People have been in two minds about the Bill. In many cases it was personal interests and fear, particularly among men, that they would lose their seats. This [fear] was not there when the panchayat law came into effect because no one was losing any seat in the Assembly or in Parliament. I also think, on the whole, it shows the tremendous power patriarchy has over the minds even of parliamentarians. The Left parties have campaigned for the Bill right from the start. I was very glad to see the larger parties coming forward in support of the Bill. The Congress and the BJP were initially in two minds about it, possibly fearing that they would lose the support of a section of their respective vote banks. But I was very glad to see them come forward in support of the Bill, and I hope they show the same courage in the Lok Sabha.

Those opposing the Bill have raised objections on the grounds that it will adversely affect the interests of the minorities and Other Backward Classes (OBCs). Your comments.

There are so many considerations here. This thing about OBCs and minorities being excluded, I do not think it is very relevant in the context of the Bill. The Bill is very specific in doing one kind of amendment. If you want reservation for OBCs in general as it exists in some States and for minorities, then it has to come through another amendment. But it is no use stalling the Bill because you cannot amend it to include minorities without amending the Constitution.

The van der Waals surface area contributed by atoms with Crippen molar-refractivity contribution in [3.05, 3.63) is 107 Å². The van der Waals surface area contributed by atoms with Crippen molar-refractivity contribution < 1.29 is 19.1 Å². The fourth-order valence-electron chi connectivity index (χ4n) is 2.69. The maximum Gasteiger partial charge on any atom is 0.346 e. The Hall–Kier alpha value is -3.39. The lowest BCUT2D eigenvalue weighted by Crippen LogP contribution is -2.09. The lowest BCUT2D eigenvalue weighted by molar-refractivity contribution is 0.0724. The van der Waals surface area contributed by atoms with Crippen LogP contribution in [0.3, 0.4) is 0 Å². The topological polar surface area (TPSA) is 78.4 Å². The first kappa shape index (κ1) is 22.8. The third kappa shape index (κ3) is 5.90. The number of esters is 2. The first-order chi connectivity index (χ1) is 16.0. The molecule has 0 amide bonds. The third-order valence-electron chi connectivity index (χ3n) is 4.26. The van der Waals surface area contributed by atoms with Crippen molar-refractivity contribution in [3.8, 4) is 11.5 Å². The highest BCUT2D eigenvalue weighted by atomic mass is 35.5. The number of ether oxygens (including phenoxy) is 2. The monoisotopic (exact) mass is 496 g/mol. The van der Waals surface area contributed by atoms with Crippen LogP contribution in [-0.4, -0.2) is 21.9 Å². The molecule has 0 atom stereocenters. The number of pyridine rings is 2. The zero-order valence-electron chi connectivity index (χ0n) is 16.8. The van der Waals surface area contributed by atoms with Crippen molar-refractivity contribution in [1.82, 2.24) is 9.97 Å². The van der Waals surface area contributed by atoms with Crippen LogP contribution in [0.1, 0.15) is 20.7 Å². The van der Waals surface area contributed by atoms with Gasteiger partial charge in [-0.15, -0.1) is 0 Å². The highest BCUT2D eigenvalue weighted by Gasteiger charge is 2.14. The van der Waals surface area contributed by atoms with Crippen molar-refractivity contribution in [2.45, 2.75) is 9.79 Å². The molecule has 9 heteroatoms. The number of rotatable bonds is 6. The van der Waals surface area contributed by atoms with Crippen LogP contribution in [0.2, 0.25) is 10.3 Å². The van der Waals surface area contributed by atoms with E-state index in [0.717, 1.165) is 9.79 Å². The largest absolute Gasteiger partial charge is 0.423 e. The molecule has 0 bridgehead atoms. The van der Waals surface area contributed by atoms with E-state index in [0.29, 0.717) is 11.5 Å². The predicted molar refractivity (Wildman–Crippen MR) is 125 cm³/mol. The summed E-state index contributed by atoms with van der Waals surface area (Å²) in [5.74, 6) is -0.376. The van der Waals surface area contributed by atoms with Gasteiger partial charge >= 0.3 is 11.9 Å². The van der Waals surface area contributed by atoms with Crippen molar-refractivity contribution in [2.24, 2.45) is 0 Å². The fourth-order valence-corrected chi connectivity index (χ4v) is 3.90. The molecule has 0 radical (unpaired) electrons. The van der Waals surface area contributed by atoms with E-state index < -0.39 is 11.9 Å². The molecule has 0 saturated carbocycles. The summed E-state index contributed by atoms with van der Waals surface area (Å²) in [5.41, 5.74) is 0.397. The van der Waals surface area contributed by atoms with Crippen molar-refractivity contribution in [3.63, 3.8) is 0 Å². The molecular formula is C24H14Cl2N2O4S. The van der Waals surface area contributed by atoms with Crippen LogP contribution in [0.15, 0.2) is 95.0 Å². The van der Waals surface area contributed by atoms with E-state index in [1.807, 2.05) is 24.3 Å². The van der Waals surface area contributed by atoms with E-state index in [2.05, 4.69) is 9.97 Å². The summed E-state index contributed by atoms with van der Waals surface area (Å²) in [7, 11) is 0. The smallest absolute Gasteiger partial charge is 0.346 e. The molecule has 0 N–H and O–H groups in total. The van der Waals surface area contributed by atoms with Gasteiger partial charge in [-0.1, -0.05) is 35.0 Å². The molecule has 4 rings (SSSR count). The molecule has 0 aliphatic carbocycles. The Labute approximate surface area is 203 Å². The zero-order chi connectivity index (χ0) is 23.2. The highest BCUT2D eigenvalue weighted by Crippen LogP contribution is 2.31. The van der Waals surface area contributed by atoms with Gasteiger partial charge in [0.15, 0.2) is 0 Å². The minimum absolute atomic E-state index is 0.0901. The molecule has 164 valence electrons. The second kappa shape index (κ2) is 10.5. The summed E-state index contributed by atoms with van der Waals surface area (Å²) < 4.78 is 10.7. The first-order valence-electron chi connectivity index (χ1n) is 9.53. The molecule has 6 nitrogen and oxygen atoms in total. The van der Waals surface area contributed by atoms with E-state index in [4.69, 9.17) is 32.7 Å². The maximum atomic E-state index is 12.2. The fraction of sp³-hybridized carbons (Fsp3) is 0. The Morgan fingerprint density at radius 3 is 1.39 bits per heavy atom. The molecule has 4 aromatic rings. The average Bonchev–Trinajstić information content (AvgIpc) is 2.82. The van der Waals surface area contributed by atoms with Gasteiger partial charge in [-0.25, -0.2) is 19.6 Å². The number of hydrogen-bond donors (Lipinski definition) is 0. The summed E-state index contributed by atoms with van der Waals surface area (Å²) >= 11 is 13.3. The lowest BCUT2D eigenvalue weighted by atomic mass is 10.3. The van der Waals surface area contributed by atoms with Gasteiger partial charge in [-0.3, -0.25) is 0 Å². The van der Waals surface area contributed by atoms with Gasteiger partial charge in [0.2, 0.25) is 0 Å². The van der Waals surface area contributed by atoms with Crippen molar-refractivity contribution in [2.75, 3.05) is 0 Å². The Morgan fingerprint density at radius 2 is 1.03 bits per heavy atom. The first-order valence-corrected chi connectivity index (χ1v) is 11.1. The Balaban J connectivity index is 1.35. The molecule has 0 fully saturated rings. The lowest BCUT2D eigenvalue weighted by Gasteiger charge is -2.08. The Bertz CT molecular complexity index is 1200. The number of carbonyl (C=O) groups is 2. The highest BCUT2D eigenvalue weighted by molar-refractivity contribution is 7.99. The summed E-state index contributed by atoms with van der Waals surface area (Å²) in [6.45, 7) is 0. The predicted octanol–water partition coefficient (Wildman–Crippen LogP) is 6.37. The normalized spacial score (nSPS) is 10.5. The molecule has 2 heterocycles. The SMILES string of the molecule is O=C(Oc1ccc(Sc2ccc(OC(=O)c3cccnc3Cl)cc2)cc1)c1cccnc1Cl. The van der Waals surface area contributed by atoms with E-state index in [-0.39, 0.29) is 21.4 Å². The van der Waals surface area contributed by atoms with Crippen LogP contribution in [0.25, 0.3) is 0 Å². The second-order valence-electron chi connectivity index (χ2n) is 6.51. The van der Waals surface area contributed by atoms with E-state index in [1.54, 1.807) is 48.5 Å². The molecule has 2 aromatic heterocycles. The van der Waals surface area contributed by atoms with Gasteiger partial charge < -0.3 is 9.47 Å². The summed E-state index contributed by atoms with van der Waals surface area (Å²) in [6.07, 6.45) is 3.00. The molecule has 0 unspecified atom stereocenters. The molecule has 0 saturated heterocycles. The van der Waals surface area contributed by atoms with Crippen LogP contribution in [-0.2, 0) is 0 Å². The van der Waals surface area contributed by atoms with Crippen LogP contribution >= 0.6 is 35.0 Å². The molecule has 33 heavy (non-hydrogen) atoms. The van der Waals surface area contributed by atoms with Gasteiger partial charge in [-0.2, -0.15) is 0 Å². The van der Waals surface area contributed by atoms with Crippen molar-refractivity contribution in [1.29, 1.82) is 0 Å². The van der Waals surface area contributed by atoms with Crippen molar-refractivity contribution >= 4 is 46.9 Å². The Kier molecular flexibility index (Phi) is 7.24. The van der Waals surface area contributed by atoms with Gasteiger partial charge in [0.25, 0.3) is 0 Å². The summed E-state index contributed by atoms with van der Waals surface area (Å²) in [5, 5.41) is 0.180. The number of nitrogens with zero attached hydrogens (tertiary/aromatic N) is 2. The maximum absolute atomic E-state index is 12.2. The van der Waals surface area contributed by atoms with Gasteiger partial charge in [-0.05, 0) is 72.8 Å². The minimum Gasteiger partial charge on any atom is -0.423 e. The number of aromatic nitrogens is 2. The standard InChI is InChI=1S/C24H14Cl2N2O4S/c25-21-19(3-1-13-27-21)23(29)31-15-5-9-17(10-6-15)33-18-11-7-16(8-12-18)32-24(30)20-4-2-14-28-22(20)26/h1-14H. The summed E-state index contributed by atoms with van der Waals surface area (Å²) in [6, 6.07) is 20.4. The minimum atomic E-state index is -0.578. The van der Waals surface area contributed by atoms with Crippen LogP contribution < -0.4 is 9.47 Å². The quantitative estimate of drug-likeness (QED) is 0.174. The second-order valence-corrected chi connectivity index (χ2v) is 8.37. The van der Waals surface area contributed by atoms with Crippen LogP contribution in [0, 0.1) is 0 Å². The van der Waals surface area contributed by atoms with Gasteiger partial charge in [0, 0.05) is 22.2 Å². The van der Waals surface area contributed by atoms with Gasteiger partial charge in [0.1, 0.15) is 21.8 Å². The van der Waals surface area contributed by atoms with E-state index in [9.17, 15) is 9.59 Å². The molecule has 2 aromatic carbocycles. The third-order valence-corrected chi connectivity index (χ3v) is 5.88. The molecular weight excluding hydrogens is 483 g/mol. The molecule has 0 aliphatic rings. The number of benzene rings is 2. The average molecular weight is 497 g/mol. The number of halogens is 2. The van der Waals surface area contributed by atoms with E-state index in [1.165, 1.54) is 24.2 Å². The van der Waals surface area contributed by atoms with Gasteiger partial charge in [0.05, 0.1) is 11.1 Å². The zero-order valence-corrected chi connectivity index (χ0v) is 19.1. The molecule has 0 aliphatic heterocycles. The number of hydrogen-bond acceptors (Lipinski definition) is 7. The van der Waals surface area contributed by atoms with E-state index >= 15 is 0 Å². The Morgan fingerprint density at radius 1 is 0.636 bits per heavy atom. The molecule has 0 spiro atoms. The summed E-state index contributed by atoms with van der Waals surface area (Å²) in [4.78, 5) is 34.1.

As the Chairperson of the West Bengal Commission for Women, what is your view of the overall position of womens empowerment in the State, especially among the weaker sections, including the Scheduled Castes/Scheduled Tribes and the minorities?

This is difficult to answer because empowerment does not happen at one level but at several levels. But, in general, if we look at the situation 20 years ago and compare it with the situation today, we certainly see major changes, not only in the economic, educational and social situation but also in the general awareness of women. I think in West Bengal, because of land reforms, which greatly benefited S.C. and S.T. families and poorer sections of the minorities, women have shared that benefit to some extent.

At the same time, I have to say that there are big lags in the educational situation. There are also pockets where we find that educational facilities have not reached S.T. girls. One reason for this is, there is a backlog in development in certain regions. In the past 10 years, the State government has been giving scholarships and setting up hostels in every district for Adivasi and S.C. girls, and we still have not been able to gauge the benefits of the present period. What we are looking at is a backlog from the earlier times.